Amy Lennard

Independent release, 2004


REVIEW BY: Jason Warburg


A lot of music makes it into my CD player... and a lot of music goes right back out. What makes the difference? Sometimes all it takes is one good verse. So it was with Amy Lennard.

This five-song EP -- an appetizer for a promised 2006 full-length -- starts strong and never lets up. Over rhythmic acoustic strums, Lennard eases into the sublimely well-crafted "I Wish It Were Mine": "My best friend got a brand new boyfriend / He brings her flowers, he brings her chocolate / He always picks her up on time / And I wish he were mine." The words are strong and clear and sung without a hint of jealousy or embarrassment -- only a deep, unapologetic longing. Soon after, the band kicks in behind her and Lennard sails through several more verses rife with a rich, subtle brew of good intentions and green-eyed undercurrents ("I really want her to be happy," she sings over and over towards the close, until, by dropping a single word, she reveals the underlying, greater truth: "I really want to be happy").my_heart_sings_the_harmony_web_ad_alt_250

Lennard -- who self-produced this disc -- describes her sound as "New York City with a twang," and a hint of twang does show up on "El Paso," where she sings of wide open spaces and adds a touch of steel to the mix toward the end of the track. But really, it's just terrific singer-songwriter material, well-written, well-arranged and full of effective and affecting emotional shadings. In her bio, Lennard also references Lucinda Williams as an influence, and you can hear it in the delicate rawness of lines like "I love the way when we talked / It felt like I was singing inside… Now my heart's in El Paso / 'Cause that's where you are."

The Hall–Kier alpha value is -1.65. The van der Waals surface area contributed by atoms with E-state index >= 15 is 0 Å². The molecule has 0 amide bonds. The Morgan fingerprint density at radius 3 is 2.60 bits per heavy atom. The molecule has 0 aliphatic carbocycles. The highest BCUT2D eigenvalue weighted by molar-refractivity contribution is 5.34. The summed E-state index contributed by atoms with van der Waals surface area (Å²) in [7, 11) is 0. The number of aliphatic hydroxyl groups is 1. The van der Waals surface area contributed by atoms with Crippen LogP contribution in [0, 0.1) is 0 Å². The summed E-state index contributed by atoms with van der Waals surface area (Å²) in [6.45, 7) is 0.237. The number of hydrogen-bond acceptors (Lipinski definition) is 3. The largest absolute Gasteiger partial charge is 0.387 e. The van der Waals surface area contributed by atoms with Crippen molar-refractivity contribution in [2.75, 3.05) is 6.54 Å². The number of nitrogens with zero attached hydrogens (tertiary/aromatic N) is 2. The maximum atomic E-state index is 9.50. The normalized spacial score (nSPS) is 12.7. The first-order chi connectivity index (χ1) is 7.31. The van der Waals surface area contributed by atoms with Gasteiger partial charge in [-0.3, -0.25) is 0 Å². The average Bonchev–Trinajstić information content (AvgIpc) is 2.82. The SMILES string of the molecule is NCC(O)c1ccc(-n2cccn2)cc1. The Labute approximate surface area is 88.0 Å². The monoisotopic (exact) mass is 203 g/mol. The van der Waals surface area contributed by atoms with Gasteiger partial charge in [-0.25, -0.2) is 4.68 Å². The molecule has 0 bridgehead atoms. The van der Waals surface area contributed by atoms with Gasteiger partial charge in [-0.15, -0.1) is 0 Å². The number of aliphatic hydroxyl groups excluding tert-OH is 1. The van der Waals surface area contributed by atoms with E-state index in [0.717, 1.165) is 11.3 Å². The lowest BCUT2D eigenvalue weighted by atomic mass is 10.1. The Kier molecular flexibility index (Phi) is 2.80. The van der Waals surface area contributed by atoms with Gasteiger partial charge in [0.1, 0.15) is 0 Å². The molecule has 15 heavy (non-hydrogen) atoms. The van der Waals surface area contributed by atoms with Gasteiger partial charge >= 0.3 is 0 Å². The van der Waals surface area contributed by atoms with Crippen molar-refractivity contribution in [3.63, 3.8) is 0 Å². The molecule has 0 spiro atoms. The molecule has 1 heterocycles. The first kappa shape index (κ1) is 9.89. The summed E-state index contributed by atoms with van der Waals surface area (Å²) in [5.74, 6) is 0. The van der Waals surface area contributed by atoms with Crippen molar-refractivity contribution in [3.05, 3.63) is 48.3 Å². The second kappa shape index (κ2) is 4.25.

"Holy Night" features a steady-building arrangement that adds instrumental texture with each memorable verse: "Turquiose water, purple sky / I feel the breeze and close my eyes / I can taste the salt that's in the air / In your mouth and everywhere." It's a song about fulfillment - emotional, physical, spiritual -- and it's flat-out wonderful. Built around a smoky r & b riff, "Please Don't" is a different kind of sensuous -- flirty, conflicted and maybe a little desperate: "Please don't look at me that way / It's driving me crazy… And I want to take you home / But this won't work, it's just not right."

Closing this brief glimpse into Lennard's world is the bittersweet breakup coda "I'm Free," which alternates between verses that are almost spoken -- in which Lennard's low, severe tones reminded me of Patti Smith -- and soaring choruses with a Sheryl Crow feel to them. "Now I'm free," she sings, "And I don't like the way it feels." In real life, you can get what you want (or thought you wanted) and still not be happy.

And that's the core of this EP's appeal. Lennard nails the essence of everyday emotions -- the inner conflicts, the flashes of joy and sorrow and regret and desire, the fundamental uncertainty of anything in life but the moment you're inhabiting. It's real life, set to music and rendered in Lennard's rich, versatile voice. Highly recommended.

Rating: A

User Rating: Not Yet Rated



© 2005 Jason Warburg and The Daily Vault. All rights reserved. Review or any portion may not be reproduced without written permission. Cover art is the intellectual property of Independent release, and is used for informational purposes only.